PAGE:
Q&A: Belfast school violence
LONDON, England (CNN) -- Scenes of schoolgirls as young as four running a gauntlet of hatred outside the Holy Cross primary school in north Belfast have brought condemnation and outrage.
Q: Why has a school for girls aged four to 11 become such a flashpoint?
A. The Ardoyne is a tough working class area of North Belfast which once was home to a mixed Catholic and Protestant population. But over the 30 years of the troubles in Northern Ireland, partly because of safety and partly because of attacks on homes, the two communities have divided into sectarian enclaves.
In this process the Holy Cross school, a school for Catholics, found itself in the wrong place. Isolated in a Protestant area, Glenbryn, it became a symbol to both factions and a focal point of tension.
Catholic parents taking their children to school were accused of flaunting republican symbols and taunting local Protestants.
Making matters worse, the Protestant areas of the otherwise overwhelmingly Catholic Ardoyne have long been seen as a base for loyalist paramilitaries with a reputation for violence.
The Red Hand Defenders, who admit being behind much of the current violence, are a loyalist group formed from members of the Ulster Defence Association (UDA) and Ulster Freedom Fighters (UFF) opposed to the Good Friday Agreement.
Q: What has provoked the current violence?
A. Republicans were accused of deliberately knocking over two youths on ladders who were putting UFF flags on lampposts outside the Holy Cross school in advance of an Orange Order (Protestant) march in June.
In return, loyalists blockaded the entrance to the school, preventing Catholic children from entering, and forcing terrified parents and children to retreat into the playground.
This was followed by several nights of heavy rioting and some of the worst violence in Northern Ireland this year with 60 policemen injured.
Community leaders failed to agree on moves to defuse the tension. The dispute was temporarily abated by the summer holidays, but the violence began again this week when the new school year began.
Q: How can the Protestants of the Ardoyne justify the abusing of small children?
A. Protestants, who are a minority in the Ardoyne, say their action is in retaliation for attacks on their homes by Catholics.
They claim republicans are trying to force them out of the area and are acting to defend their area against Catholic encroachment.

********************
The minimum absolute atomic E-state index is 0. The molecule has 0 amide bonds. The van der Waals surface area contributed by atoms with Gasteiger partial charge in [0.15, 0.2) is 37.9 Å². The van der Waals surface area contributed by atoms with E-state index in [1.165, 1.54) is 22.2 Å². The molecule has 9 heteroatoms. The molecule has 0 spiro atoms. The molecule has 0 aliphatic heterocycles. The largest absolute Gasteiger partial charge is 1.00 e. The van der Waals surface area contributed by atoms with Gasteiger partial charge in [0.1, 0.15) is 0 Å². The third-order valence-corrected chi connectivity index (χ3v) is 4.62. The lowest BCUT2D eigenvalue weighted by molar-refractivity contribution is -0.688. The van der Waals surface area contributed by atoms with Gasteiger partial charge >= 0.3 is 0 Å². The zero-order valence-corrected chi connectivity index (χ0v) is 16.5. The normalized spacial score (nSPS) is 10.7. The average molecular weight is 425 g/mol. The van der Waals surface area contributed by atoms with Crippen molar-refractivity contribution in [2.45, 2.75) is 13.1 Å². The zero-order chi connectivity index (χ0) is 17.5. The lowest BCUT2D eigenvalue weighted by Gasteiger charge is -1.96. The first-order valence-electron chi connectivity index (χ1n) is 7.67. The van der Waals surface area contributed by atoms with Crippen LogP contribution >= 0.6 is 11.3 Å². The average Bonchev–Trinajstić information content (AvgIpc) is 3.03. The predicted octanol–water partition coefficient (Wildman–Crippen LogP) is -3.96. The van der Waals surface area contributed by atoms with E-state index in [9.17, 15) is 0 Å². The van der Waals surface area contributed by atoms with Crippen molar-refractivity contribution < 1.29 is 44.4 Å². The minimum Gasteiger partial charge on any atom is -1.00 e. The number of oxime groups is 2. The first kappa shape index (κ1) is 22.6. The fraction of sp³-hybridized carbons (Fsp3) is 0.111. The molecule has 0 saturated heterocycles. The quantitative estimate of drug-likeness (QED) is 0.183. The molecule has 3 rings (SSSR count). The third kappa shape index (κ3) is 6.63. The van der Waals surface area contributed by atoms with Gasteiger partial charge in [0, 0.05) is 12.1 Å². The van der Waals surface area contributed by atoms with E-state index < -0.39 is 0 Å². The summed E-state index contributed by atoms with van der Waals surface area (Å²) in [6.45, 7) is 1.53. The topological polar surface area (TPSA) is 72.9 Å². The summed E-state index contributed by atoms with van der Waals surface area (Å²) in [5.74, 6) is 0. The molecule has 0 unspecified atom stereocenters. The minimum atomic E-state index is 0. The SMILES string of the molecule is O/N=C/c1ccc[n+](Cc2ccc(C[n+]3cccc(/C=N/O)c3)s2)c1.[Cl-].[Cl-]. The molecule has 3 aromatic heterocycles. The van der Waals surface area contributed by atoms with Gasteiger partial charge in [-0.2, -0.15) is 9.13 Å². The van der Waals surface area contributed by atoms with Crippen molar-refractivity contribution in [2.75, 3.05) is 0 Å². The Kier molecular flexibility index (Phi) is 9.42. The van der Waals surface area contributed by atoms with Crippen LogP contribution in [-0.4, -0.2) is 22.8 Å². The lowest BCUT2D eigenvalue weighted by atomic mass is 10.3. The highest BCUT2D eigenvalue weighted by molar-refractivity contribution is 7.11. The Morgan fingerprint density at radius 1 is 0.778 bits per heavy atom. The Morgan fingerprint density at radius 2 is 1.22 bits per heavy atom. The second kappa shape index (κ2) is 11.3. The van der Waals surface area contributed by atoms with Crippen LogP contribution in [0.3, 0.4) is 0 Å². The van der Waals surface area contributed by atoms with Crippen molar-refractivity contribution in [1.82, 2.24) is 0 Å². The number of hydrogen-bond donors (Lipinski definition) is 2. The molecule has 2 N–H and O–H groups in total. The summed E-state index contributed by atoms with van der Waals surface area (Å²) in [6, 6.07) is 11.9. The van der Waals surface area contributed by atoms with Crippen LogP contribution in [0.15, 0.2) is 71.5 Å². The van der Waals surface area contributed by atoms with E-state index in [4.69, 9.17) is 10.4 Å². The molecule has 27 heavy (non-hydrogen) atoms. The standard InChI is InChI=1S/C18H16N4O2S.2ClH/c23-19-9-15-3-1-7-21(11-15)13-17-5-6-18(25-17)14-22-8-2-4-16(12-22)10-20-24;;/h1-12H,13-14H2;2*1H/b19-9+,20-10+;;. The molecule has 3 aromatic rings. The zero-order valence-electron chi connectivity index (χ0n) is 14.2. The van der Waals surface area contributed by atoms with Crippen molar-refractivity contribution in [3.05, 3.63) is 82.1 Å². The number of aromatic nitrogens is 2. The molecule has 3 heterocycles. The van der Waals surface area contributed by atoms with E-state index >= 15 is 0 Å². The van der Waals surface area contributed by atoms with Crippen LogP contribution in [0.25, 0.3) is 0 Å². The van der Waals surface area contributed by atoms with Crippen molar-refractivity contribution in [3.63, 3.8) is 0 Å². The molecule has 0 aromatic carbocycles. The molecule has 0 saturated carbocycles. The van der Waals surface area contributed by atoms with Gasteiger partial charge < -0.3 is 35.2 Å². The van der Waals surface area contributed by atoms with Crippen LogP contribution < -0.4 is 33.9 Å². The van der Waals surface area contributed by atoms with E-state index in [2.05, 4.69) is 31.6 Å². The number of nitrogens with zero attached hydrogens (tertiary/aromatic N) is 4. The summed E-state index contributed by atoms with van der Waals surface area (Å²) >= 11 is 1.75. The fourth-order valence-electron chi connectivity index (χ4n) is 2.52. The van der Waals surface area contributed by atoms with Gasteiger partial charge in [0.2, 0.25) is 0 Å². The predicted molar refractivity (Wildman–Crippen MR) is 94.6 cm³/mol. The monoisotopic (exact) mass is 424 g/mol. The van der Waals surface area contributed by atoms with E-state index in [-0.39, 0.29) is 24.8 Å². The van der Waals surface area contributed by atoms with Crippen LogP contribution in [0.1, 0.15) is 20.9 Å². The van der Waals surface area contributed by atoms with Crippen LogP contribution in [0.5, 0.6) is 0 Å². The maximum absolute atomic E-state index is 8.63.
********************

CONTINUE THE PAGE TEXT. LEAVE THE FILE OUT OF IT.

They also claim the children are being used as a cover for members of paramilitary republican groups to enter Protestant areas and to abuse and threaten them.
Many are unrepentant about the violence, openly supporting the UFF and saying they need the paramilitaries for protection.
They are critical of the police who they accuse of being heavy handed and not doing enough to protect them.
Q: Why are the Catholics putting their children through this?
A. The parents were told by the governors and police to take their children to school by a longer route through nationalist streets and enter the building through a rear entrance.
They say it is their fundamental right to take their children to school by the most direct route.
They say going in through the back door would be handing victory to the loyalists and are prepared to take the risks involved to take a stand on a matter of principle.
Q: What is the police's position?
A. Police say they will uphold the rights of pupils to get to school.
Royal Ulster Constabulary chief constable Sir Ronnie Flanagan has condemned Ardoyne rioters as "murderous scum" and blamed loyalist paramilitaries for orchestrating the clashes.
Alan McQuillan, the RUC Assistant Chief Constable for Belfast, says it is a disgrace that they had to try to build a safe corridor to get children through. He warned the protesters that his officers would be there every day to ensure the pupils got to class.
Q: How can the Ardoyne violence be ended?
A. This is essentially a territorial dispute made worst by the proximity of two hardline communities. In the reverse of recent disputes about Orange marches it is about the right of Catholics to walk on what Protestants consider "their" streets.
In the long term former first minister David Trimble has called for a Northern Ireland Assembly inquiry into social deprivation and housing grievances in north Belfast.
But Northern Ireland experts say the best hope for the immediate future is mediation between the two communities, an end to paramilitary violence and progress in the deadlocked Northern Ireland peace process.
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